• pond surrounded by green brush, reflecting a distant range of snow-covered mountains that are dominated by one massive mountain

    Denali

    National Park & Preserve Alaska

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  • Road Open To: Mile 3 (Park Headquarters)

    The Park Road is currently open to Mile 3, Park Headquarters. Wintry conditions beyond that point prevent vehicle travel, though pedestrian travel is permitted. More »

Moose Shooting Update

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Date: June 11, 2013
Contact: Kris Fister, (907) 683-9583

On Thursday, June 6 at approximately 7:30 pm the National Park Service received a report that a visitor had shot and injured a cow moose near the Denali Visitor Center. The visitor, Robert Sirvid, age 26, of Eagle River, Alaska stated that he and four other people, including two small children, encountered the moose at close range when they rounded a corner of the trail. They attempted to hide behind a tree, but the moose continued to charge. As she approached, Sirvid shot her at close range in the head. He stated afterwards that he did it because he was concerned for the safety of the children and felt he had no other recourse. He was visibly upset when he reported the incident to the responding rangers, who had to destroy the mortally injured moose.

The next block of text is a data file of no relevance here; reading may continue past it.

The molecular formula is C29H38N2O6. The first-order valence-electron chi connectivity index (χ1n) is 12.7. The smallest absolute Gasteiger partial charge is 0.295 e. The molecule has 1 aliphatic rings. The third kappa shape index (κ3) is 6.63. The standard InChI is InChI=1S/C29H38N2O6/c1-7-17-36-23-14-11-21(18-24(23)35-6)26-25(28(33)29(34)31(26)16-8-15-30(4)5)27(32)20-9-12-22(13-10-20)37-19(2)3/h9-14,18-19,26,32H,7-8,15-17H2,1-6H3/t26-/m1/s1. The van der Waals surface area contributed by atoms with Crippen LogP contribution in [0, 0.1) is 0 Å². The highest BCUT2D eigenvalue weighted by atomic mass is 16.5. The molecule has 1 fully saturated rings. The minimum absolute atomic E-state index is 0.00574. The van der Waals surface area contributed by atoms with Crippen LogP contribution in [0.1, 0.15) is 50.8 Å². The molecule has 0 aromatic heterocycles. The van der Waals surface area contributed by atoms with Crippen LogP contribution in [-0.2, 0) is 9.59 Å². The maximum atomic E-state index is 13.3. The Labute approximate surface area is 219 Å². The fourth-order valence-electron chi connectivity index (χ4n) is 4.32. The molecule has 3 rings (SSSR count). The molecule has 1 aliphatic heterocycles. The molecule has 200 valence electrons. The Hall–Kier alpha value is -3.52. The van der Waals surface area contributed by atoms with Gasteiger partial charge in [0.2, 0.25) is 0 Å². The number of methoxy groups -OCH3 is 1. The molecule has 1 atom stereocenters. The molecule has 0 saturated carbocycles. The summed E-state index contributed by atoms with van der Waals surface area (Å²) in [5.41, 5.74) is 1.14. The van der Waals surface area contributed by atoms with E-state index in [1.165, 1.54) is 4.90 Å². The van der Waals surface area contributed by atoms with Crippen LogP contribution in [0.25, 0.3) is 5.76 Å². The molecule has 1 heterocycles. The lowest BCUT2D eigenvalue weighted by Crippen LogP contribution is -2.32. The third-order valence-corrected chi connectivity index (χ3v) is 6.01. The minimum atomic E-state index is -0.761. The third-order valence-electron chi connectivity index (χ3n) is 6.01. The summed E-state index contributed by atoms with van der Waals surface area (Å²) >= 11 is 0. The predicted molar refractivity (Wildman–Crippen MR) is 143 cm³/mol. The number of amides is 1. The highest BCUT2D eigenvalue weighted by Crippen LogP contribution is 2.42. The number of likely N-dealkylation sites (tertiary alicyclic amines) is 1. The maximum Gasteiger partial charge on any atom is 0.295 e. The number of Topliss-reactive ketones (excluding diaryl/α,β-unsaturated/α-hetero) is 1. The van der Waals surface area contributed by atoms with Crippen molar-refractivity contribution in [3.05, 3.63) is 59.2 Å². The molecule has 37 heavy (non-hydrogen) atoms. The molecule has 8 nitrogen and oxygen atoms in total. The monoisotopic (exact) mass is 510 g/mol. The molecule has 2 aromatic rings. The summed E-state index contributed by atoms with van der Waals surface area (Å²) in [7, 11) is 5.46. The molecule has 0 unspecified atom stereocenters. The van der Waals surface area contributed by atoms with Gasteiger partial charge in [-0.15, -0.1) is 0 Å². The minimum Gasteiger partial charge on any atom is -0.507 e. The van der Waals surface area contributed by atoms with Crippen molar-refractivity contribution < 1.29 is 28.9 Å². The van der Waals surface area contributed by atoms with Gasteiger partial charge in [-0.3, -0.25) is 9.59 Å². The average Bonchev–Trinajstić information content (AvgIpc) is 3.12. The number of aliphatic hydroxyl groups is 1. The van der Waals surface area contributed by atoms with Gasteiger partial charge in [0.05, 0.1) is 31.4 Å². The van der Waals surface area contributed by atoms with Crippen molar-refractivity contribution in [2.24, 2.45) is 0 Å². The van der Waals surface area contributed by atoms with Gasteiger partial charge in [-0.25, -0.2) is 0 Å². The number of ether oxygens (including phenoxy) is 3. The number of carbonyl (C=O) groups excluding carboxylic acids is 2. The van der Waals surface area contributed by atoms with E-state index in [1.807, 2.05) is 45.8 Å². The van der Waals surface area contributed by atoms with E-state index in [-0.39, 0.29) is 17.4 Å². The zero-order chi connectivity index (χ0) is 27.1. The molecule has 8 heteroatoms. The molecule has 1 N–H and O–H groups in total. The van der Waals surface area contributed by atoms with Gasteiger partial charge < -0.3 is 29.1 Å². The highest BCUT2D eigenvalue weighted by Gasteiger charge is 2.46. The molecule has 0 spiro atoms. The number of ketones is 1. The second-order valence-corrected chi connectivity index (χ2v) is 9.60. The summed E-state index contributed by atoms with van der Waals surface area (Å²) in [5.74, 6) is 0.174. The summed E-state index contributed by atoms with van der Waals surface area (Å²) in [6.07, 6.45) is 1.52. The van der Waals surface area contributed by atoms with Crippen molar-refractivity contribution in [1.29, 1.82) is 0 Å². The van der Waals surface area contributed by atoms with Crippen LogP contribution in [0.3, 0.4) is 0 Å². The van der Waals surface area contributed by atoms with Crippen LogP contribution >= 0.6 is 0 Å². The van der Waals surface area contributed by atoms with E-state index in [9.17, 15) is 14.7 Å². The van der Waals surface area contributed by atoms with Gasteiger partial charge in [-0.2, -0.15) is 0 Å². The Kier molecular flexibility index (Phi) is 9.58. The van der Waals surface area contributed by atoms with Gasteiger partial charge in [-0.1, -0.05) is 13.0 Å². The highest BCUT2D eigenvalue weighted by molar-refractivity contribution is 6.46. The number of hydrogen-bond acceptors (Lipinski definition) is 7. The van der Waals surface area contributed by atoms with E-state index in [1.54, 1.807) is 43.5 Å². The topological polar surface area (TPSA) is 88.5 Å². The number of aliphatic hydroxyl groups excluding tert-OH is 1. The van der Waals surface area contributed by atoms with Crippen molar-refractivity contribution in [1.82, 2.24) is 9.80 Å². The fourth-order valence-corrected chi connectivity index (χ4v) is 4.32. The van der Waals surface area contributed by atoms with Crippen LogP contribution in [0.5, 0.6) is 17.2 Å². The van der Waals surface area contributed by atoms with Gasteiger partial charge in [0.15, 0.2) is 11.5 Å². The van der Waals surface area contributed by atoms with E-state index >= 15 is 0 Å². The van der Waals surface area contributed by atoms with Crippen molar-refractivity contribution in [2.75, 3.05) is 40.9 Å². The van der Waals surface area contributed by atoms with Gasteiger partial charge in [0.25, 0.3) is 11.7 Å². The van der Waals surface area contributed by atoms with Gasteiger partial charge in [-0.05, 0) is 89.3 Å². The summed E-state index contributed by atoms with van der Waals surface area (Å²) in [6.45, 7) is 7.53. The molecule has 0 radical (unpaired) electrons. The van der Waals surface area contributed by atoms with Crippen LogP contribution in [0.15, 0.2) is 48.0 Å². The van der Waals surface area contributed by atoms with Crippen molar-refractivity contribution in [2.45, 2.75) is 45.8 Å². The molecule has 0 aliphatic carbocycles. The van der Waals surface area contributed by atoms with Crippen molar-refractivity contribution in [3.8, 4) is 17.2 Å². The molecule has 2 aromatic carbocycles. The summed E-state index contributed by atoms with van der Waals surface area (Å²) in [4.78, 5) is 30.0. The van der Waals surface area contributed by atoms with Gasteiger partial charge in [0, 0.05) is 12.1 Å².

After investigation of the statements of the party and a review of applicable law, the National Park Service has determined that no prosecution will be recommended to the Office of the United States Attorney.

The discharge of the firearm in the park is a violation of both 36 CFR 2.3(a)(1)(iii) and 2.2(a)(1) – using a weapon and taking of wildlife. Sirvid stated that he shot the moose to defend the lives of the children, and nothing found in the investigation contradicted that statement. While there is not a “defense of life” provision in the federal laws governing national parks, under Alaska State law this incident would be deemed a justifiable defense of life and not be charged as an offense. National Park Service wildlife biologists are actively following up on leads regarding two apparently orphaned moose calves that have been seen regularly in the area since the shooting. If the calves are located, the National Park Service will work with the Alaska Moose Federation to capture them and transfer them to a wildlife rehabilitation facility.

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